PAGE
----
Wil Franklin's picture

Why does the box metaphor stop at neurons?

Why does the box metaphor stop at neurons? What breaks down at smaller scales. The next level of reduction is molecules or perhaps groups of molecules, then molecules, then atoms. What about groups of molecules make the metaphor less useful?

The components of the Box metaphor:

  • inputs
  • outputs
  • smaller working components
  • boundary

Let's look at groups of molecules. They don't have clear boundaries, which makes everything else hard to define. So,

Let's look at molecules. They have boundaries, but again fuzzy depending on the scale. They have other working parts = atoms. Molecules have inputs? Yes, electrons and other energy forms like photons and gamma rays etc. Do molecules have outputs? Can molecules self-generate outputs? Or do molecular outputs always rely on inputs? They sometimes give off forms of energy? Energy is a causal force that all matter interacts with.

Or, is this line of thought not very useful? Why? Again, why is the box metaphor not useful at smaller levels below the cell?



joycetheriot's picture

The model changes at the nano level.

At the nano level different rules apply. For example Gold is not longer gold color. The physical and chemical properties of matter can be different and so you can not continue to use the same model at nano-scale which BTW makes the investigation of nano materials extremely fascinating!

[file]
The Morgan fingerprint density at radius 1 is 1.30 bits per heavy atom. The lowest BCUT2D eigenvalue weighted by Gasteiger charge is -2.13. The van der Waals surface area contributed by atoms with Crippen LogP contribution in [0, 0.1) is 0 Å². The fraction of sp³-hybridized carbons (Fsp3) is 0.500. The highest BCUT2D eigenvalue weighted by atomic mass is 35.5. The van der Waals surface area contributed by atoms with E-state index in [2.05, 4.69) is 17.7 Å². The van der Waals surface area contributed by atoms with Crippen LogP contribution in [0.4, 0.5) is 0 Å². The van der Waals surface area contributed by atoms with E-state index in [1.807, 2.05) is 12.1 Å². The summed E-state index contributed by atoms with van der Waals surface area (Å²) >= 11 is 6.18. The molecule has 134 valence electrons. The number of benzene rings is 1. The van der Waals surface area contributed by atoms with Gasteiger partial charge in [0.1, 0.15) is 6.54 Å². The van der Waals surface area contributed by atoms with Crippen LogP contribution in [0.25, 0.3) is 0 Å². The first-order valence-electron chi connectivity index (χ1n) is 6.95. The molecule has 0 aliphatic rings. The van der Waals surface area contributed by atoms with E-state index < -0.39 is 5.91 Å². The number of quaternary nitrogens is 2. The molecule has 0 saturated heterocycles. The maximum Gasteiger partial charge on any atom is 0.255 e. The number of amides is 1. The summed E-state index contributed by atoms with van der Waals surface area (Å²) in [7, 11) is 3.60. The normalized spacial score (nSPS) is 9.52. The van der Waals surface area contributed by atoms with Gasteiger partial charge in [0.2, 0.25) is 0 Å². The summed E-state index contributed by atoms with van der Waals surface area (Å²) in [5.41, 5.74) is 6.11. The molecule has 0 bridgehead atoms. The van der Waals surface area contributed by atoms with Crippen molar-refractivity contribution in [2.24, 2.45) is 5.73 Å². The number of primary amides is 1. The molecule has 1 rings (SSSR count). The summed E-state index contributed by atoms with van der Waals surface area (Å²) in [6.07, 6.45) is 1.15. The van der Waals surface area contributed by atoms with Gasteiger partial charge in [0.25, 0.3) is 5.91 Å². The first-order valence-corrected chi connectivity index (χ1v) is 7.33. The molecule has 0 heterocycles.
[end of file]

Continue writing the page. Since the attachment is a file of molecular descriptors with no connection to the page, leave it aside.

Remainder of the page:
Nano scaleNano scale

LuisanaT's picture

Well Will...

Investigating the next level of reduction is very valuable for many reasons, one being because it brings our attention to the miniscule (in reference to size) uniqueness of Energy; its movement is not contingent on boundaries, whether they are present, fuzzy, or absent. This leaves us with the question, what the hell is Energy, a great lesson to segway into.
Although not explicitly relevant to the discussions held in this institute, and therefore not mentioned, this discussion can very well be incorporated if not in your institute Will then in your Bio 103 course when discussing the magnitude of scale views.
LuisanaT's picture

Well Will....

Investigating the next level of reduction is very valuable for many reasons, one being because it brings our attention to the miniscule (in reference to size) uniqueness of Energy; its movement is not contingent on boundaries, whether they are present, fuzzy, or absent. This leaves us with the question, what the hell is Energy, a great lesson to segway into.

Although not explicitly relevant to the discussions held in this institute, and therefore not mentioned, this discussion can very well be incorporated if not in your institute Will then in your Bio 103 course when discussing the magnitude of scale views.